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Use This One Simple Trick to Conquer Any Bad Habit

Use This One Simple Trick to Conquer Any Bad Habit

Lots of people misunderstand what exactly goal setting can do for them. I think Seth Godin sums it up perfectly here:

Your audacious life goals are fabulous. We’re proud of you for having them. But it’s possible that those goals are designed to distract you from the thing that’s really frightening you – the shift in daily habits that would mean a re-invention of how you see yourself.

– Seth Godin

We all have our big, fat audacious goals. Me? I’d like to be the next Hugh Howey. I want loads of readers hungry for the next part of my story. And the royalties that would come with a best seller wouldn’t hurt either. And when do I want it? Now! But the sad truth is I’m not going to get it unless I do the small daily steps that lead to that big, audacious success.

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If Not Goals, Then What?

Habits, not goals, are the more direct route to productivity and success. What exactly are habits? Habits are something that you don’t have to think about. You just do them. Taking your conscious mind out of the equation makes bad habits very hard to change and good habits very hard to develop. So, why bother with habits? Simple, once you make a good habit yours, it’s no longer a chore that your subconscious mind targets for procrastination. In Charles Duhigg’s book, “The Power of Habit” he talks about what he calls the Habit Loop:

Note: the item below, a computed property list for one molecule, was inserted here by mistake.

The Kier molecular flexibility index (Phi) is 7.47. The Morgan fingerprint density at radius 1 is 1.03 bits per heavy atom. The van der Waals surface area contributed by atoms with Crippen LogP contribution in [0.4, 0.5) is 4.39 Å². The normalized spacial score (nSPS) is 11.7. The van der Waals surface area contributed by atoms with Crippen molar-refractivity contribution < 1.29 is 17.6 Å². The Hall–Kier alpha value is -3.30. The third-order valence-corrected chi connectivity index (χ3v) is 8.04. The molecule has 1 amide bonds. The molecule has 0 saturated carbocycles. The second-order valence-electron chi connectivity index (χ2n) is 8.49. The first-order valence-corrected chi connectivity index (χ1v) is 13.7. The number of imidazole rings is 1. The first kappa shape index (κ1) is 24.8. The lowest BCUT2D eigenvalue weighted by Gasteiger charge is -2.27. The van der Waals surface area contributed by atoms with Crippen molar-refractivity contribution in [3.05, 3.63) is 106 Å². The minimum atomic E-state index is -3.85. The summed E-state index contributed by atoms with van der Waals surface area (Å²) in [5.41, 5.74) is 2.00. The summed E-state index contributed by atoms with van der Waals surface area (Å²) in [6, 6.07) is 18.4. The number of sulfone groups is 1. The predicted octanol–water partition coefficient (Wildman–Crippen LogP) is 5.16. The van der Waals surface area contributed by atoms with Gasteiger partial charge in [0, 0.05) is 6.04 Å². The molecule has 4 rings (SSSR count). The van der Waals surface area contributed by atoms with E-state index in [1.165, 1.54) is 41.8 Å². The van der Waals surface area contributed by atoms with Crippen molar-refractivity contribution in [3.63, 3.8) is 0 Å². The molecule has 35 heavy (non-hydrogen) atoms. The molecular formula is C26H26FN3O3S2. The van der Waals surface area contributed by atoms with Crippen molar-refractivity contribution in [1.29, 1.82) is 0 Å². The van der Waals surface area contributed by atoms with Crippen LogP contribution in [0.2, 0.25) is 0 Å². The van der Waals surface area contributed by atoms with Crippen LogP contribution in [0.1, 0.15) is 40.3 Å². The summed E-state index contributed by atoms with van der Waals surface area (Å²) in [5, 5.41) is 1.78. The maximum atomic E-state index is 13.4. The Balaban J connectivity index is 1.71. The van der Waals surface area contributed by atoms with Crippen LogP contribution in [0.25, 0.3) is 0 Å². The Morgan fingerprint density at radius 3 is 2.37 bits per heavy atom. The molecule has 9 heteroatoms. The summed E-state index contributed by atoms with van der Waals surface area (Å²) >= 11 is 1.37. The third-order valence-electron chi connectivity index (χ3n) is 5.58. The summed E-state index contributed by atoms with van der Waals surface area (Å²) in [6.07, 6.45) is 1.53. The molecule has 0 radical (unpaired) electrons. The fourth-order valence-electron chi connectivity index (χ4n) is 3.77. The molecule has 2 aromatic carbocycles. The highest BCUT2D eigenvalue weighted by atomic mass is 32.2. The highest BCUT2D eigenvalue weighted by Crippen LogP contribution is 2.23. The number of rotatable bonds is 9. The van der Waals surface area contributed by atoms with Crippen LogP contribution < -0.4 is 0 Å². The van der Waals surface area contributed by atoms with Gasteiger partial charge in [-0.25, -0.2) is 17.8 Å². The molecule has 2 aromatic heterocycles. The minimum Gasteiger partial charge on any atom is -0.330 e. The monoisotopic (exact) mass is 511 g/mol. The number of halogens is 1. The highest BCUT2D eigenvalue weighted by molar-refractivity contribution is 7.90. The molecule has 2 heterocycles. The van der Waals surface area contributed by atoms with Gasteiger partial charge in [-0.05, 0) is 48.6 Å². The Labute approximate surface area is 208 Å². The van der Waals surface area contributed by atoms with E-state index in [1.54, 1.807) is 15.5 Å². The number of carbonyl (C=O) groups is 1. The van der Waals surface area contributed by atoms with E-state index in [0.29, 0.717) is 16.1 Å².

• Cue: the trigger, what causes you to do the behavior
  • Routine: the behavior itself
  • Reward: then benefit you get from the behavior

The Golden Rule: Do This to Change Bad Habits

The most important concept from Duhigg’s book is his Golden Rule of Habit Change. The Golden Rule says the most effective way to change a habit is to keep the Cue and the Reward the same. Only change the Routine.

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I wanted to apply this to developing the habit of writing every morning. How does that happen? First, I had to make space in my life for some extra writing. I wanted to write every morning when I get out of bed (before my daughter gets up). The old morning habit:

  • Cue: 6:30 am, time to get up
  • Routine: drink coffee and stare out the window, 45 minutes
  • Reward: caffeine and relaxation

That’s a pretty comfortable habit. I decided to start small to maximize my chance for success. Here’s the first change:

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  • Cue: 6:30am, time to get up
  • Routine: write for 15 minutes on previously outline material
  • Reward: caffeine and relaxation

I was skeptical that I would be able to carry this out. I like my coffee. Coffee in the morning is not optional. But, following the Duhigg’s Golden Rule, I didn’t do something crazy like try and wake up 30 minutes earlier to get my extra writing time. Let’s face it, 6:30 is early enough, don’t you think?